In late 19th-century forensics, optography was all the rage. This pseudoscience held that what someone saw just before death would be imprinted on their eye.
Even if you haven't actually roasted chestnuts on an open fire, you probably associate them with winter. But once they were a common year-round food.
In England in the 1920s and ‘30s, nudism was ideological and utopian. Then the Nazis coopted the concept for their eugenicist Nacktkultur movement.
On the law and mythologies of haunting, from antiquity to today.
When Captain Sir John Franklin's Arctic expedition went awry, clairvoyants claimed to be able to contact the crew members. Why did people believe them?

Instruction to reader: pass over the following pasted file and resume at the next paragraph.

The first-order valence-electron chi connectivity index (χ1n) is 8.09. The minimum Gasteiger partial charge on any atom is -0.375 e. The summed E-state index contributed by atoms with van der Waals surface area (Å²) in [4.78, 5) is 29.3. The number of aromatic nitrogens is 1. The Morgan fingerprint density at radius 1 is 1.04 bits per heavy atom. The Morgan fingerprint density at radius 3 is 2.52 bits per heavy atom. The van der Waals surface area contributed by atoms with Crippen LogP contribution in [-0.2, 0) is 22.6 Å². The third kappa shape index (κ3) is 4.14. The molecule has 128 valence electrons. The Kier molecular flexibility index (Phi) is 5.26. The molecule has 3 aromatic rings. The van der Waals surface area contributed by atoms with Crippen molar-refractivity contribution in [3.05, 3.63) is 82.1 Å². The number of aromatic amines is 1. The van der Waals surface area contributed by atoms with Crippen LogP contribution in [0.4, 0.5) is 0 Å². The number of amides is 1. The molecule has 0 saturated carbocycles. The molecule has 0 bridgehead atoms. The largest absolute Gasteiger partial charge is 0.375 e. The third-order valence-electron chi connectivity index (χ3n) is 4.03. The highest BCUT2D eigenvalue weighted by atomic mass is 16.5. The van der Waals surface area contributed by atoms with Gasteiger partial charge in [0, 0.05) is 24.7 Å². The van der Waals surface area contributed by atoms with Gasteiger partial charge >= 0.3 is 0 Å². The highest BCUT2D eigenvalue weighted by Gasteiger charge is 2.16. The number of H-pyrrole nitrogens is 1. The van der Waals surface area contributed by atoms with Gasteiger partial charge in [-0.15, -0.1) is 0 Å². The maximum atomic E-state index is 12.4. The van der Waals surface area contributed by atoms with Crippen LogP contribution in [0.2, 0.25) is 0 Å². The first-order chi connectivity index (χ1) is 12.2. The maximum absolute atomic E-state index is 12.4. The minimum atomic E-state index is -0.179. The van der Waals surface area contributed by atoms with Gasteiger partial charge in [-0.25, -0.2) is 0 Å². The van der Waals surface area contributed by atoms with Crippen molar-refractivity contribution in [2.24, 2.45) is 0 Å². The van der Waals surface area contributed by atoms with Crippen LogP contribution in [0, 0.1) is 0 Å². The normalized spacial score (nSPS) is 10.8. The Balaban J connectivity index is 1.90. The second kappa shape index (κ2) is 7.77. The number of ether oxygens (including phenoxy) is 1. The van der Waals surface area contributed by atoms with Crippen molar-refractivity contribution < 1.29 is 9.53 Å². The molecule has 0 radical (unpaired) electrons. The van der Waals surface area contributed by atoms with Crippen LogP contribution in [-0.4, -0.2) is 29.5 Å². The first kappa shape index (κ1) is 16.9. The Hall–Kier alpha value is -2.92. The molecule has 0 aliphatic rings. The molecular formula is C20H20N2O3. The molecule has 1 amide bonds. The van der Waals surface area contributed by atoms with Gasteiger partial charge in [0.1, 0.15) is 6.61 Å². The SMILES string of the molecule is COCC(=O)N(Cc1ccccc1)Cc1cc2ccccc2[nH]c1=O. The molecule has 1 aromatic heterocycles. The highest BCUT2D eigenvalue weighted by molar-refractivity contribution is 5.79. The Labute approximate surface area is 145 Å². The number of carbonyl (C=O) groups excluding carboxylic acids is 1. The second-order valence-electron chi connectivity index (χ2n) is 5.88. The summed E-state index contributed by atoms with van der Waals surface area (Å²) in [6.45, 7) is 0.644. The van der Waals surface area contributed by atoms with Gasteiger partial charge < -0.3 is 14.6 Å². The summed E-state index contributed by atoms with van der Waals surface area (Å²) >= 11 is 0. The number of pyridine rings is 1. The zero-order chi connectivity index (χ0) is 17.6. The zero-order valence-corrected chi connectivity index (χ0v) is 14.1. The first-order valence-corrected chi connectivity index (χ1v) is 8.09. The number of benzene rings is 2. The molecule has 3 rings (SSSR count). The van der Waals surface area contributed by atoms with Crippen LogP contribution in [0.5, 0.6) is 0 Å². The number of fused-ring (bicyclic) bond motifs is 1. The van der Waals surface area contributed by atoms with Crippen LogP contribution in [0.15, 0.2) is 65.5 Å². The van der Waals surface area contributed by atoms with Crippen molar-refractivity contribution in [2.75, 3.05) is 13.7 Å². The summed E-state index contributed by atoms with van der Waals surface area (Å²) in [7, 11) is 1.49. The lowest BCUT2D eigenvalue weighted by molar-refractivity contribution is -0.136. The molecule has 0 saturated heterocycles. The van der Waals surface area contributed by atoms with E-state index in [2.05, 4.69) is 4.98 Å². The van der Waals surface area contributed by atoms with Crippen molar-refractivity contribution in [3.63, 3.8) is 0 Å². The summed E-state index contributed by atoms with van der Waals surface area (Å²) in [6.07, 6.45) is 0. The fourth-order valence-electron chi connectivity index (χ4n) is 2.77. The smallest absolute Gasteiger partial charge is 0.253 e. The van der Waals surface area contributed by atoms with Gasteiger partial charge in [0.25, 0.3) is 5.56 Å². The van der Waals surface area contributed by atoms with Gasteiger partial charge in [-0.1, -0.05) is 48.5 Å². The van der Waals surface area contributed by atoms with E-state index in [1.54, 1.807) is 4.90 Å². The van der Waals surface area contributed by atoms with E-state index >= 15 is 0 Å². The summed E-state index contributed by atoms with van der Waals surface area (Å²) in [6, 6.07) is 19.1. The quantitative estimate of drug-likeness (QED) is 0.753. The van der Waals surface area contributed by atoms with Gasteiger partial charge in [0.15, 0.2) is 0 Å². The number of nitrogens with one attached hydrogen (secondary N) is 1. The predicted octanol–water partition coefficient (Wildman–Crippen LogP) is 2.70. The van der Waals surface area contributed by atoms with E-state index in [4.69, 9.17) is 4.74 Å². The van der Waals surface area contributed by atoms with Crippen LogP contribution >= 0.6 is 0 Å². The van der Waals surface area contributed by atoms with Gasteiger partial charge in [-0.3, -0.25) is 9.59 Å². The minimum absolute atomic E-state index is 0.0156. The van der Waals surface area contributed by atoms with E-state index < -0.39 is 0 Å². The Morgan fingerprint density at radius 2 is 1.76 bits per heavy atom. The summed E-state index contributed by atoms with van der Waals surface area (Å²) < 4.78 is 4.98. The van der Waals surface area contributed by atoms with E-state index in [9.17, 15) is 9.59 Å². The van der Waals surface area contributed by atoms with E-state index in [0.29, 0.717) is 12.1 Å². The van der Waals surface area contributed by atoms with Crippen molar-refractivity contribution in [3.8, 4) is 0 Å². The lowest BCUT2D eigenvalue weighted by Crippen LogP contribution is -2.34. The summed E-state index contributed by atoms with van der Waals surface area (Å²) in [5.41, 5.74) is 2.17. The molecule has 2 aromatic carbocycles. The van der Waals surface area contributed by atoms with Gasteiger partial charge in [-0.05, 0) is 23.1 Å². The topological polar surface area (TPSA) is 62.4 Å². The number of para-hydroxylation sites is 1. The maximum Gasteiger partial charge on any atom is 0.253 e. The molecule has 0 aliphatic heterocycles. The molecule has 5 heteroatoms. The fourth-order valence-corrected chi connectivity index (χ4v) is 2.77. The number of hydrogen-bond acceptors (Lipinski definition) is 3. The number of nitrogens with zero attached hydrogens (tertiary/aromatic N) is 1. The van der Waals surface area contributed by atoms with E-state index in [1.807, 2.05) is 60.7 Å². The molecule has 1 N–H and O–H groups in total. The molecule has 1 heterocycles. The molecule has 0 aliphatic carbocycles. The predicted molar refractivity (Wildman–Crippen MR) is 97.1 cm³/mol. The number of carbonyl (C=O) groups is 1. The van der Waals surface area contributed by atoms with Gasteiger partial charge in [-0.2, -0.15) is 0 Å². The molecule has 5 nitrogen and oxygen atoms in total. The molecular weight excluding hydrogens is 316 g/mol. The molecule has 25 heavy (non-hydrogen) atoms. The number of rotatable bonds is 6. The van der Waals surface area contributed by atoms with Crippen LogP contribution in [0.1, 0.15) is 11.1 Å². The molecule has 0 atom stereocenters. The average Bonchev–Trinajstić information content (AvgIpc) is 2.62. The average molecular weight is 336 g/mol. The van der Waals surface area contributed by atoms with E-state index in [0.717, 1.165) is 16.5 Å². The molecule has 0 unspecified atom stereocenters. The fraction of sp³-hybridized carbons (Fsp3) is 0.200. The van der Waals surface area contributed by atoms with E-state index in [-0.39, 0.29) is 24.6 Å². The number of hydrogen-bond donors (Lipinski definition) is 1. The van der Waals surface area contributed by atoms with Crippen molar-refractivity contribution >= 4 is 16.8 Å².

The outlandish "macaroni" style of 18th-century England blurred the boundaries of gender, as well as class and nationality.
The story of a building that will not stand until a living human being is imprisoned in its foundations is so common as to form it own genre.
Quick: Picture a haunted house. It's probably a Victorian mansion, right? Here's how these structures became signifiers of horror, haunting, and death.
Exploring the Celtic origins of everyone's favorite harvest holiday celebrating thresholds between life and death.
The Falnama, or Book of Omens, combined apocalyptic representations from many sources. Say a prayer, ask your question, and flip to a random page.